Teen curfew in Milwaukee after violent protests

Last Updated Aug 15, 2016 3:45 PM EDT

MILWAUKEE - Teenagers in Milwaukee will face a curfew this week, the mayor said, after two nights of violent protests over the fatal police shooting of a black man.

Mayor Tom Barrett said at a press conference there will be a 10 p.m. curfew for teenagers. How and where exactly in the city it will be enforced was not made clear.

CBS Milwaukee affiliate WDJT-TV reports Barrett said he is working with the district attorney to determine if they need to have more of a curfew tonight.

"There were groups of people traveling through the streets," Barrett said. "Those individuals are deliberately trying to damage Sherman Park and this city."

On Sunday evening, some two dozen officers in riot gear confronted a group who were throwing rocks and other objects at police near where Sylville K. Smith was fatally shot a day earlier.

Police say an 18-year-old Milwaukee man was seriously injured when he was shot during the late night protest. Officers used an armored vehicle to retrieve the injured man and take him to a hospital.

Officials say a total of 14 people were arrested at Sunday's protests, and four officers were injured. Despite Barrett saying outsiders "are deliberately trying to damage a great neighborhood in a great city," all those arrested Sunday were adults from Milwaukee.

Wisconsin Gov. Scott Walker put the National Guard on standby for any repeat of violence. Protests were peaceful most of Sunday evening before the confrontation after 11 p.m.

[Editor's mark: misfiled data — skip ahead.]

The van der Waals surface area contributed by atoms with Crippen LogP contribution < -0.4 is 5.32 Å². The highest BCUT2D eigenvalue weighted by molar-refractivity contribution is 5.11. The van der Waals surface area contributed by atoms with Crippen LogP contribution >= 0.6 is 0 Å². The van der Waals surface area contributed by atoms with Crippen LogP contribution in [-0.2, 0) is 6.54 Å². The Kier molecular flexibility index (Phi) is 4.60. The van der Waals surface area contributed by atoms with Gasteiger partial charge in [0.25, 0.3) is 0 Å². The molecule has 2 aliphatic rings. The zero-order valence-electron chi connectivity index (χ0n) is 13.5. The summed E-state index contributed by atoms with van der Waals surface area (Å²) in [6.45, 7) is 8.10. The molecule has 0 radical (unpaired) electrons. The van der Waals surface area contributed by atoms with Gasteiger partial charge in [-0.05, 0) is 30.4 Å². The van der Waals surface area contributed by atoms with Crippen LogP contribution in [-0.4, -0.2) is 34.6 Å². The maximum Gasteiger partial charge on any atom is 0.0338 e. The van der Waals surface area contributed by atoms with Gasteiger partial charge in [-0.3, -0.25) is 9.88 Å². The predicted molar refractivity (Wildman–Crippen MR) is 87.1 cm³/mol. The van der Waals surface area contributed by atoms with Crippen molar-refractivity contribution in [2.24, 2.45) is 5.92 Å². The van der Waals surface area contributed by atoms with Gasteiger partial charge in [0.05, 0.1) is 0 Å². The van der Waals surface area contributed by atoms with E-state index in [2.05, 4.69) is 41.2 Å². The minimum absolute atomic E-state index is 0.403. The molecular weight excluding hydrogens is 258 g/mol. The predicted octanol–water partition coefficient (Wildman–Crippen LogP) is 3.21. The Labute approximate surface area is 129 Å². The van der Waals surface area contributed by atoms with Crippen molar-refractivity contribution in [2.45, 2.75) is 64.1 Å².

Sunday night's disturbance was much less severe than the prior day's destruction. In addition to the many businesses that were burned to the ground Saturday night, 17 people were arrested and four police injured.

Milwaukee Police Chief Edward Flynn said Monday that "violence solves nothing," and he praised the local community for "stepping up."

Flynn and others have said the man whose death touched off the violent protests was shot after he turned toward an officer with a gun in his hand. Barrett said a still image pulled from the footage clearly showed a gun in 23-year-old Smith's hand as he fled a traffic stop Saturday.

mugshot3.jpg

Sylville K. Smith mugshot.

Milwaukee Police

Flynn declined to identify the officer who shot Smith but said he is black. The police chief said he wasn't sure what prompted the stop but described Smith's car as "behaving suspiciously."

After watching the officer's body camera footage, Flynn said the entire episode took about 25 seconds, from the start of the traffic stop until shots were fired. He said Smith ran "a few dozen feet" and turned toward the officer while holding a gun.

"It was in his hand. He was raising up with it," the chief said. He said the officer had told Smith to drop the gun and he did not do so. It was unclear how many rounds the officer fired. Smith was hit in the chest and arm, Flynn said.

Online court records showed multiple charges against Smith dating back to 2013. One was as minor as retail theft -- which was dismissed -- and other less serious offenses included speeding, driving without insurance, driving with a suspended license or having open intoxicants in a vehicle.

There were more serious charges. Smith was accused in a shooting last year and charged with recklessly endangering safety, a felony.

The Milwaukee Journal Sentinel reported that Smith was subsequently accused of pressuring the victim to recant statements that identified him as the gunman and was charged with trying to intimidate a witness. The charges were dropped because the victim recanted the identification and failed to appear in court, Chief Deputy District Attorney Kent Lovern told the newspaper Sunday.

Smith also pleaded guilty to carrying a concealed weapon in 2014.

Milwaukee County Sheriff David Clarke said at a news conference that Smith had been arrested 13 times.

"He's got a bunch of drug arrests here, robbery, use of force," Clarke said.

But Smith was father to a 2-year-old toddler, too, his mother said.

"My son is gone due to the police killing my son," a distraught Mildred Haynes told the Journal Sentinel on Sunday. "I am lost."